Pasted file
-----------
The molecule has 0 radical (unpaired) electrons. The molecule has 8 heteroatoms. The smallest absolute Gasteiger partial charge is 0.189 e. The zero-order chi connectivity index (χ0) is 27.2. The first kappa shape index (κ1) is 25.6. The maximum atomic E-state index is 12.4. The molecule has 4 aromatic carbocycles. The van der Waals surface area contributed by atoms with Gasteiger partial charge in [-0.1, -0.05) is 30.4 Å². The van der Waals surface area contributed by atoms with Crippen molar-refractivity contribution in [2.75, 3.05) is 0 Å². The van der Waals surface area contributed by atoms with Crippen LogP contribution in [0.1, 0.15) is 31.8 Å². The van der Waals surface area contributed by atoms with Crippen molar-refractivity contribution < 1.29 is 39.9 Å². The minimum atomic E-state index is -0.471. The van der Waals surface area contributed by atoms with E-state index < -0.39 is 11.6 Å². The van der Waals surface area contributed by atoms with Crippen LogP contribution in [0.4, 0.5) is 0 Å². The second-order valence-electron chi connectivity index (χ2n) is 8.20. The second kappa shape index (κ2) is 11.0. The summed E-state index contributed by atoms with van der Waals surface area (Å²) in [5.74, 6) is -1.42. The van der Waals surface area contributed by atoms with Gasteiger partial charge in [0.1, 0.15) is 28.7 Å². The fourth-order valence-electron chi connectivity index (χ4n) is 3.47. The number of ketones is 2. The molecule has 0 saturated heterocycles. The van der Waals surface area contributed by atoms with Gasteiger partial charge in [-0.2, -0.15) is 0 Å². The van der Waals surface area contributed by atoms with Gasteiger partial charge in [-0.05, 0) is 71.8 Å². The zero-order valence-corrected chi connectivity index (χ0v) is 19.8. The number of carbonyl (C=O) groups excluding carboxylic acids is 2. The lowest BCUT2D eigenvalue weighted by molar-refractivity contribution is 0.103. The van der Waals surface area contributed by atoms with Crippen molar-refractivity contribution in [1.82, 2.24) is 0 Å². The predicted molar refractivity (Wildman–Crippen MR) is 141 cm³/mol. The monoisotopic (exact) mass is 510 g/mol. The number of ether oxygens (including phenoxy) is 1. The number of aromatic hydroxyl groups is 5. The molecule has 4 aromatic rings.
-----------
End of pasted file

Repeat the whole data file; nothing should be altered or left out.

The molecule has 0 radical (unpaired) electrons. The molecule has 8 heteroatoms. The smallest absolute Gasteiger partial charge is 0.189 e. The zero-order chi connectivity index (χ0) is 27.2. The first kappa shape index (κ1) is 25.6. The maximum atomic E-state index is 12.4. The molecule has 4 aromatic carbocycles. The van der Waals surface area contributed by atoms with Gasteiger partial charge in [-0.1, -0.05) is 30.4 Å². The van der Waals surface area contributed by atoms with Crippen molar-refractivity contribution in [2.75, 3.05) is 0 Å². The van der Waals surface area contributed by atoms with Crippen LogP contribution in [0.1, 0.15) is 31.8 Å². The van der Waals surface area contributed by atoms with Crippen molar-refractivity contribution < 1.29 is 39.9 Å². The minimum atomic E-state index is -0.471. The van der Waals surface area contributed by atoms with E-state index < -0.39 is 11.6 Å². The van der Waals surface area contributed by atoms with Crippen LogP contribution in [0.4, 0.5) is 0 Å². The second-order valence-electron chi connectivity index (χ2n) is 8.20. The second kappa shape index (κ2) is 11.0. The summed E-state index contributed by atoms with van der Waals surface area (Å²) in [5.74, 6) is -1.42. The van der Waals surface area contributed by atoms with Gasteiger partial charge in [0.1, 0.15) is 28.7 Å². The fourth-order valence-electron chi connectivity index (χ4n) is 3.47. The number of ketones is 2. The molecule has 0 saturated heterocycles. The van der Waals surface area contributed by atoms with Gasteiger partial charge in [-0.2, -0.15) is 0 Å². The van der Waals surface area contributed by atoms with Gasteiger partial charge in [-0.05, 0) is 71.8 Å². The zero-order valence-corrected chi connectivity index (χ0v) is 19.8. The number of carbonyl (C=O) groups excluding carboxylic acids is 2. The lowest BCUT2D eigenvalue weighted by molar-refractivity contribution is 0.103. The van der Waals surface area contributed by atoms with Crippen molar-refractivity contribution in [1.82, 2.24) is 0 Å². The predicted molar refractivity (Wildman–Crippen MR) is 141 cm³/mol. The monoisotopic (exact) mass is 510 g/mol. The number of ether oxygens (including phenoxy) is 1. The number of aromatic hydroxyl groups is 5. The molecule has 4 aromatic rings.